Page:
Inset: Global Recycling Day
The first Global Recycling Day was held in 1994. It is managed by the Bureau of International Recycling (BIR) and aims to raise awareness among all stakeholders, international institutions, businesses, government authorities and the public about the importance of recycling in order to see recyclables as a resource rather than waste. Climate change is a major challenge for our time, and the recycling industry is instrumental in helping to effect the change that is necessary to fight the devastating effects of global warming.
Michelin and recycling: When employees mobilize
Around the world, Michelin employees are driving recycling efforts forward. Following many innovative ideas suggested by employees themselves, a number of initiatives have been implemented in our factories, such as:
- the use of specific recycling bins for plastic cups in some of our factories, along with specific efforts to reduce the number of plastic cups used (such as replacing them with ceramic cups).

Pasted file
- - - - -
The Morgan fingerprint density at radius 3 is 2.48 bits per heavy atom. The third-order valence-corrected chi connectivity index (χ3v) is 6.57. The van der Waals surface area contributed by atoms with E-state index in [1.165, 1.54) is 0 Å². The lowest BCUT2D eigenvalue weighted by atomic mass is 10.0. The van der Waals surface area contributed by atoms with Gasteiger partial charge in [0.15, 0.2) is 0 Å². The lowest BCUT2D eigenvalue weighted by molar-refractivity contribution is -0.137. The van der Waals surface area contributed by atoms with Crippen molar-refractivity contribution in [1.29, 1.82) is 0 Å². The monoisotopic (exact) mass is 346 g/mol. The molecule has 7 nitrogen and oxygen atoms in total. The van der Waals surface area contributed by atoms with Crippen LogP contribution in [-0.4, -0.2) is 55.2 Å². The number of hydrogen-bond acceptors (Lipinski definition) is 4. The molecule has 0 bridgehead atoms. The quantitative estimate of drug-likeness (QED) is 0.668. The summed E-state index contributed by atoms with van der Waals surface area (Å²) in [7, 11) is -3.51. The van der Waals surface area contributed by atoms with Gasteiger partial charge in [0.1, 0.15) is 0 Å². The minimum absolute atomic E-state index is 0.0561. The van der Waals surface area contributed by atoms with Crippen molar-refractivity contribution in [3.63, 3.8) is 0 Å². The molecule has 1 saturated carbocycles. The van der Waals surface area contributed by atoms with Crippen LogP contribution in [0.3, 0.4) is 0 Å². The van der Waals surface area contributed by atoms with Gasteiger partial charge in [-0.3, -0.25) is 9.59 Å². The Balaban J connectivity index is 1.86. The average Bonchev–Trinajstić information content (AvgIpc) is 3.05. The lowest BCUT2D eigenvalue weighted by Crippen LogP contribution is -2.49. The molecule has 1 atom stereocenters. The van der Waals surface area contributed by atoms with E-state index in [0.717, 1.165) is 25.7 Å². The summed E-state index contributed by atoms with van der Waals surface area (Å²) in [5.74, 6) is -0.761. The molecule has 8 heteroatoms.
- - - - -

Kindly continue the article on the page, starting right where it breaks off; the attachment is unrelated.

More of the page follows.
- recycling of food waste in cafeterias and coffee capsules
- recycling of labels at the Chantemerle site in Clermont-Ferrand (France) to sort papers with and without adhesives. This initiative made it possible to recycle paper without adhesives, which totaled 66% of all paper. This best practice has been rolled out to other sites that use the same materials and processes.
- Every year, one employee uses just over 121 pounds of ream paper. This is the leading office consumable in France.
- One ton of paper recycled would save 17 trees, or 200,000 pages.
The Michelin group is committed to a responsible and sustainable approach to designing and producing its products and services as well as when buying its raw materials. This is why recycled paper is now being used across Europe for everyday printing by our employees before being rolled out internationally.
42% of commercially exploited wood around the world is used to produce paper, and 17% of that wood comes from virgin forests – in other words, natural forests whose biodiversity must be preserved.
For its natural rubber needs, the Group is committed to not contributing to deforestation for the planting of new rubber trees.
The use of recycled paper is an excellent and tangible example of the circular economy. It is part of a virtuous and inexhaustible circle in a way, since recycled paper will again be recycled and reused to produce more paper.